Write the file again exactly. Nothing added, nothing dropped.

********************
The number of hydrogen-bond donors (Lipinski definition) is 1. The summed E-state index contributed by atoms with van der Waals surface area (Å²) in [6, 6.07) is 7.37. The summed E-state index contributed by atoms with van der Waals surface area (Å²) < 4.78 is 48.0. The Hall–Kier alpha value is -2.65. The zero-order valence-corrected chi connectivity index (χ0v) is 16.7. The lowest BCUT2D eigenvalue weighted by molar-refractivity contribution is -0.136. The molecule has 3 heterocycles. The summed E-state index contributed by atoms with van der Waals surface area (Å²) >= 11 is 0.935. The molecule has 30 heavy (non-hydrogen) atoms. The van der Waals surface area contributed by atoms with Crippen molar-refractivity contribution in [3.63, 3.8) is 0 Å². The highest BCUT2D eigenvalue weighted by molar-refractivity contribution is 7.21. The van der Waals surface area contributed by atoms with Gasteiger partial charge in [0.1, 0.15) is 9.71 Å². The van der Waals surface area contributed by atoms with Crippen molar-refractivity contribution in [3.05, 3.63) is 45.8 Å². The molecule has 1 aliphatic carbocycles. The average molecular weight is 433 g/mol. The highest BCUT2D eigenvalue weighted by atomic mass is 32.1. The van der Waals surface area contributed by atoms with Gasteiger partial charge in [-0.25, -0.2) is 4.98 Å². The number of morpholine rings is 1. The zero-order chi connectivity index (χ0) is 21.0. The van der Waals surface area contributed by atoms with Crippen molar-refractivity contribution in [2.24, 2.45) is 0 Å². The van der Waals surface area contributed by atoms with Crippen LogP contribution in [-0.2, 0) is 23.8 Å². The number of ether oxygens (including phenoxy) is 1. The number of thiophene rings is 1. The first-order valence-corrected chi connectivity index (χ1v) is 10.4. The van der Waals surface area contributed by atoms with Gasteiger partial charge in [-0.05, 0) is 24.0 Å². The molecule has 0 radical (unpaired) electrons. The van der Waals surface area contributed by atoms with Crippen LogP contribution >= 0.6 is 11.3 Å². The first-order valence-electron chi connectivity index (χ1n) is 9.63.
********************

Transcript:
The number of hydrogen-bond donors (Lipinski definition) is 1. The summed E-state index contributed by atoms with van der Waals surface area (Å²) in [6, 6.07) is 7.37. The summed E-state index contributed by atoms with van der Waals surface area (Å²) < 4.78 is 48.0. The Hall–Kier alpha value is -2.65. The zero-order valence-corrected chi connectivity index (χ0v) is 16.7. The lowest BCUT2D eigenvalue weighted by molar-refractivity contribution is -0.136. The molecule has 3 heterocycles. The summed E-state index contributed by atoms with van der Waals surface area (Å²) >= 11 is 0.935. The molecule has 30 heavy (non-hydrogen) atoms. The van der Waals surface area contributed by atoms with Crippen molar-refractivity contribution in [3.63, 3.8) is 0 Å². The highest BCUT2D eigenvalue weighted by molar-refractivity contribution is 7.21. The van der Waals surface area contributed by atoms with Gasteiger partial charge in [0.1, 0.15) is 9.71 Å². The van der Waals surface area contributed by atoms with Crippen molar-refractivity contribution in [3.05, 3.63) is 45.8 Å². The molecule has 1 aliphatic carbocycles. The average molecular weight is 433 g/mol. The highest BCUT2D eigenvalue weighted by atomic mass is 32.1. The van der Waals surface area contributed by atoms with Gasteiger partial charge in [-0.25, -0.2) is 4.98 Å². The number of morpholine rings is 1. The zero-order chi connectivity index (χ0) is 21.0. The van der Waals surface area contributed by atoms with Crippen molar-refractivity contribution in [2.24, 2.45) is 0 Å². The van der Waals surface area contributed by atoms with Crippen LogP contribution in [-0.2, 0) is 23.8 Å². The number of ether oxygens (including phenoxy) is 1. The number of thiophene rings is 1. The first-order valence-corrected chi connectivity index (χ1v) is 10.4. The van der Waals surface area contributed by atoms with Gasteiger partial charge in [-0.05, 0) is 24.0 Å². The molecule has 0 radical (unpaired) electrons. The van der Waals surface area contributed by atoms with Crippen LogP contribution >= 0.6 is 11.3 Å². The first-order valence-electron chi connectivity index (χ1n) is 9.63.